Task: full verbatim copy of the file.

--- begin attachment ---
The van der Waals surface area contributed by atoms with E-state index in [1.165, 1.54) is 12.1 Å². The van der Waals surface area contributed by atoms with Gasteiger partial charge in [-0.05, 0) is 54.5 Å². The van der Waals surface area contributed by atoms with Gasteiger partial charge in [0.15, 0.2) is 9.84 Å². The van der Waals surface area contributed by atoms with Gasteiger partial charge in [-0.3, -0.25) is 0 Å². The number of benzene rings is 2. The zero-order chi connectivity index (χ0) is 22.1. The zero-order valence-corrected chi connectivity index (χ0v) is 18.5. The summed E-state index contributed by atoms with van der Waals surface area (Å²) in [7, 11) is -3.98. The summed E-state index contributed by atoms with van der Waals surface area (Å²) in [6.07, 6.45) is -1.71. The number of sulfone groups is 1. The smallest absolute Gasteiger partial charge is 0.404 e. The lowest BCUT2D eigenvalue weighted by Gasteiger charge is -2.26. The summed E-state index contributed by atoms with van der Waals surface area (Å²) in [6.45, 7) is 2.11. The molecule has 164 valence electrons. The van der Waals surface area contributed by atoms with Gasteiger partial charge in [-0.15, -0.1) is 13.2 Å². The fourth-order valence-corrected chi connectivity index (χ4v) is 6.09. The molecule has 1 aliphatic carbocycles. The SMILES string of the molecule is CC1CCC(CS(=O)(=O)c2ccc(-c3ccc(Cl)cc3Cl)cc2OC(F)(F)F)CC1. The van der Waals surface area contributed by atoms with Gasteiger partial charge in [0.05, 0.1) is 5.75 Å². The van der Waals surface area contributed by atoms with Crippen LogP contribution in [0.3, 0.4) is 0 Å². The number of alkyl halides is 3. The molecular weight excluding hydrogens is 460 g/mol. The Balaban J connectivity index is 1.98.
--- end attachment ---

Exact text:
The van der Waals surface area contributed by atoms with E-state index in [1.165, 1.54) is 12.1 Å². The van der Waals surface area contributed by atoms with Gasteiger partial charge in [-0.05, 0) is 54.5 Å². The van der Waals surface area contributed by atoms with Gasteiger partial charge in [0.15, 0.2) is 9.84 Å². The van der Waals surface area contributed by atoms with Gasteiger partial charge in [-0.3, -0.25) is 0 Å². The number of benzene rings is 2. The zero-order chi connectivity index (χ0) is 22.1. The zero-order valence-corrected chi connectivity index (χ0v) is 18.5. The summed E-state index contributed by atoms with van der Waals surface area (Å²) in [7, 11) is -3.98. The summed E-state index contributed by atoms with van der Waals surface area (Å²) in [6.07, 6.45) is -1.71. The number of sulfone groups is 1. The smallest absolute Gasteiger partial charge is 0.404 e. The lowest BCUT2D eigenvalue weighted by Gasteiger charge is -2.26. The summed E-state index contributed by atoms with van der Waals surface area (Å²) in [6.45, 7) is 2.11. The molecule has 164 valence electrons. The van der Waals surface area contributed by atoms with Gasteiger partial charge in [-0.15, -0.1) is 13.2 Å². The fourth-order valence-corrected chi connectivity index (χ4v) is 6.09. The molecule has 1 aliphatic carbocycles. The SMILES string of the molecule is CC1CCC(CS(=O)(=O)c2ccc(-c3ccc(Cl)cc3Cl)cc2OC(F)(F)F)CC1. The van der Waals surface area contributed by atoms with Gasteiger partial charge in [0.05, 0.1) is 5.75 Å². The van der Waals surface area contributed by atoms with Crippen LogP contribution in [0.3, 0.4) is 0 Å². The number of alkyl halides is 3. The molecular weight excluding hydrogens is 460 g/mol. The Balaban J connectivity index is 1.98.